• What weapons are available?
  • How does the player get rejuvenated?
  • Multi-player stuff?
  • Game perspective (side, tops, 3D, first person)?
  • What kind of sound track?
  • What about main characters personality?

15
Level Outline
  • Name of section, level, or scene
  • Physical or audio appearance
  • Foreground objects and characters
  • Actions?
  • Animation?
  • Sound effects?
  • Character scripts
  • Transitions

16
Puzzle Types - 1
  • Ordinary use of objects
  • Unusual use of an ordinary object
  • Creating new objects out of old?
  • Information puzzles (e.g. find missing piece)
  • Codes and word puzzles
  • Excluded middle
  • (relies on cause and effect type relationships)
  • People puzzles (outwit the guard)
  • Timing puzzles

17
Puzzle Types - 2
  • Sequence puzzles
  • Logic puzzles (e.g. riddles)
  • Trial and error
  • Machinery puzzles
  • Alternate interfaces
  • Mazes

18
Bad Puzzles
  • Unnecessary repetition
  • Restore puzzle
  • find answer to puzzle when you die
  • Arbitrary puzzles
  • cause should be linked to effects instead of
    random
  • Designer puzzles
  • only designer can solve the puzzle
  • Binary puzzle (e.g. wrong answer death)
  • Hunt the pixel
  • Unnecessary interludes

19
Good Puzzles
  • Solvable
  • Being fair
  • No down time
  • Some randomness different each time you played
  • Naturalness to environment
  • Amplify a theme
  • Principle of least astonishment

20
Hints
  • Bread crumbs at first everything works well and
    then give less direct help, if user struggles
    give more help
  • Proximity of puzzle to solution a fair game
    gives users everything they need to know
  • Alternate solutions
  • Red herrings (things that dont compute)
  • Steering a player

21
Designing Puzzles
  • Break story into scenes
  • Puzzles are obstacles to moving between scenes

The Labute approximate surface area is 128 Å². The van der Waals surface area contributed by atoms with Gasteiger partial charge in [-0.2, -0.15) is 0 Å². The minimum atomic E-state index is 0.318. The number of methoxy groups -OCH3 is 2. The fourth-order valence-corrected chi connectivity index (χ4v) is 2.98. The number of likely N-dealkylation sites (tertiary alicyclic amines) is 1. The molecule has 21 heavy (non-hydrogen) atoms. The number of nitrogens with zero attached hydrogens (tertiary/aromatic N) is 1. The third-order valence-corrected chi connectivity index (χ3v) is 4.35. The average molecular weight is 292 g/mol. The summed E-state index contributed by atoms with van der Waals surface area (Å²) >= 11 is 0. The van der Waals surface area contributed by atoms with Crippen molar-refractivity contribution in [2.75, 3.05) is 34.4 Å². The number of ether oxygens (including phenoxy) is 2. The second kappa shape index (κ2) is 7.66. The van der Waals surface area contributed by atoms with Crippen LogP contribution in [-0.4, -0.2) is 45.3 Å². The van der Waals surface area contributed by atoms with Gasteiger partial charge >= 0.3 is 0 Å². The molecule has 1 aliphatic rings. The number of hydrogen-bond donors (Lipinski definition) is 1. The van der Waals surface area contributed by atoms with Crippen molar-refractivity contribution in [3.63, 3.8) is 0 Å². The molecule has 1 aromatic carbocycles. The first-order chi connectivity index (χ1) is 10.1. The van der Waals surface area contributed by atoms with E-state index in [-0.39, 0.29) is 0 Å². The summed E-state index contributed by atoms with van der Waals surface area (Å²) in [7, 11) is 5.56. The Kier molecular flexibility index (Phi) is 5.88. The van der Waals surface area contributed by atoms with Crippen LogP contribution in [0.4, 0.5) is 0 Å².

• Trick is to make the puzzles match the story and
    setting
  • Keep your characters abilities in mind
  • Empathize with the player and what he or she will
    know when puzzle is encountered

22
Character Bible
  • Journal in which the designer writes a profile
    and biography for characters used in the script
  • Script may not be linear, so hypertext technology
    may need to be used to maintain continuity

23
Good Design Documents
  • State the goals of the game explicitly
  • Make the document itself readable
  • Give priorities to ideas so that team members
    know what is important and what may be rejected
  • List all details (e.g. behavioral model)
  • Describe how you will do things

24
Why Use Prototypes?
  • Minimize risk of starting over from scratch
  • Involve client in development process early
  • Prototypes can function as an animated storyboard

25
Prototypes Answer Questions
  • What will the finished product look like?
  • What do we need to do?
  • Can we produce the product at all?
  • Can we attract a publisher?

26
(No Transcript)
27
Typical Game Sections
  • Game startup
  • Initialize variables
  • Set up data structures
  • Allocate memory
  • Load graphics and sound files
  • Game enters main loop or exits to OS
  • User is prompted for input
  • User input retrieve

28
Game Sections - 2
  • Game state updated based on users last input
  • Based on last player action AI is applied,
    collisions processed, objects move
  • Once player logic processing is complete,
    background animation performed, music, sound
    effects,and housekeeping performed

29
Game Sections - 3
  • Current animation frame is rendered (drawn to
    virtual buffer)
  • Program displays frame by copying buffer to
    screen
  • Frame display rate locked to 30 fps
  • Exit section (game over)
  • Release resources
  • Restore system settings
  • Exit to OS
About PowerShow.com